Watch Cardinals Reliever Jordan Hicks Throw MLB’s Fastest Pitch in 2022
Jordan Hicks tossed a filthy sinker past Atlanta slugger Marcell Ozuna during a 3-2 win over the Braves in 11 innings
Activated from the 15-day injured list earlier this month after missing time with a right forearm flexor, Jordan Hicks returned to the Cardinals carrying a 1-4 record with a 5.02 ERA in nine appearances for St. Louis this season.
In two appearances since then, the powerful right-hander has yet to allow a run and has surrendered three hits and three strikeouts — and also hurled the fastest pitch in Major League Baseball this season.
In a game that saw Atlanta rookie right-hander Spencer Strider record his first 10 outs of the game by strikeout (he finished with 12), Hicks came in as a reliever after St. Louis starter Matthew Liberatore, also a rookie, pitched four scoreless innings to get the game to the bullpen.
Hicks, who began the season as a starter but has had more success as a reliever, blazed a 103.8 mph power sinker by Braves slugger Marcell Ozuna during his two scoreless innings of relief. Ozuna was just able to foul the pitch off, but that did nothing to diminish the power that was on display from the 25-year-old flamethrower.
A power arm for the Cardinals, who ended up beating the Braves 3-2 in 11 innings, Hicks threw the fastest pitch in MLB in 2018 (105 mph) and again in 2019 (104.3 mph). New York reliever Aroldis Chapman’s 105.1 mph pitch against the Orioles in 2016 is the fastest in MLB history during the Statcast era (since 2015).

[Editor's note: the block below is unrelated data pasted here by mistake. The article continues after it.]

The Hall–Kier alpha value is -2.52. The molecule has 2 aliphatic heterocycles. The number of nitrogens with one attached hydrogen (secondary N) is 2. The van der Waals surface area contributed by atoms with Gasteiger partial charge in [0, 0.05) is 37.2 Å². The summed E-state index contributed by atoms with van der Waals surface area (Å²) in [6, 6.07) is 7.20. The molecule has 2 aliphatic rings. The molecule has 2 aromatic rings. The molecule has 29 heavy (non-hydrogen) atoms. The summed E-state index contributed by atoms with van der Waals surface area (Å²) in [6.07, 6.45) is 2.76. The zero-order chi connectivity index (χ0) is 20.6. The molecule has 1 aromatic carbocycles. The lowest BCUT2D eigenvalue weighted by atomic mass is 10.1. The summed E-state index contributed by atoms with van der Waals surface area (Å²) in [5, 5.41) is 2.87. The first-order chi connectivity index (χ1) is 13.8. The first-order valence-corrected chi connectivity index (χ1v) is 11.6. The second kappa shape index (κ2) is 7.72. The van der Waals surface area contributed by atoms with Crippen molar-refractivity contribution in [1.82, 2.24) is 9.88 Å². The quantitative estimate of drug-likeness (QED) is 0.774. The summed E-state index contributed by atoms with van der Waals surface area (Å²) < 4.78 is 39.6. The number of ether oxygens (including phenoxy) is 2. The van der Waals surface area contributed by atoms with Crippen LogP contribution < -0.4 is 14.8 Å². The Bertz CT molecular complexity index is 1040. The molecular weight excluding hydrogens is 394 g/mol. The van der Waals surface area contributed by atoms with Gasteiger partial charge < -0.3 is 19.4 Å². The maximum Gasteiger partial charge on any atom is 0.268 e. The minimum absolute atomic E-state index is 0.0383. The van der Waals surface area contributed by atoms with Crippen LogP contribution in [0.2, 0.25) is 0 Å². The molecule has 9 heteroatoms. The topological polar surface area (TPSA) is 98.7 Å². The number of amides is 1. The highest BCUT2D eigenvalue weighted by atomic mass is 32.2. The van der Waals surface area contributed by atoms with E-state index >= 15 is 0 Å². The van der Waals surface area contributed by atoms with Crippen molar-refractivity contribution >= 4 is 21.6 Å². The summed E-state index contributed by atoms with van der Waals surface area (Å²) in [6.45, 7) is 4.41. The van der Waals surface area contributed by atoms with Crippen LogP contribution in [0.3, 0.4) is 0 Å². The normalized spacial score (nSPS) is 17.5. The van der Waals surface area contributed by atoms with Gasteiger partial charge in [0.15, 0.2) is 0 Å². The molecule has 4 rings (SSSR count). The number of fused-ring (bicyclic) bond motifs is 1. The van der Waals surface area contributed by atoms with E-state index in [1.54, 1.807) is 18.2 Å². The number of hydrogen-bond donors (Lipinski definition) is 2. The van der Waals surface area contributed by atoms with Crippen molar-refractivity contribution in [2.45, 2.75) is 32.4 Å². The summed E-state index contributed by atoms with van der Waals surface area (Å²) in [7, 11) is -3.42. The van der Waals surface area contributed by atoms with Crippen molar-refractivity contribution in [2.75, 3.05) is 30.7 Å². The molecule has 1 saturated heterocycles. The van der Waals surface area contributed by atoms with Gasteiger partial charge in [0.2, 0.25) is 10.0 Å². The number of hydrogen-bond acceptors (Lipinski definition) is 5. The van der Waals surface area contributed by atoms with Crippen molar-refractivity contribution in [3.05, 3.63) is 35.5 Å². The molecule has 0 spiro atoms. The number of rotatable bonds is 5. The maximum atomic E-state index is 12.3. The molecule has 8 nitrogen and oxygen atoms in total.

“If you are going season by season, then I guess I have it three times. Aroldis has got the No. 1 even though we both went 105 [mph],” Hicks said. “When I hit 106 someday, that’s when I’ll be able to claim the real title, but he’s still got it for now.”
Of the 34 pitches Hicks hurled during his outing against the Braves, 27 were 100+ mph (79.4%). That’s the second-highest percentage of 100+ mph pitches in an outing of at least 30 pitches in the pitch-tracking era (2008).
“I felt really good tonight,” Hicks said. “I felt really good on [Saturday against the Phillies] and I could have pitched the next day, but the extra couple of days off this time really helped with the arm feeling good tonight. But I don’t want to go that long [without] pitching again.”
He probably won’t and neither will Tennessee ace Ben Joyce, who was clocked at 105.5 mph while pitching in relief last season, once he is drafted and reaches the majors.
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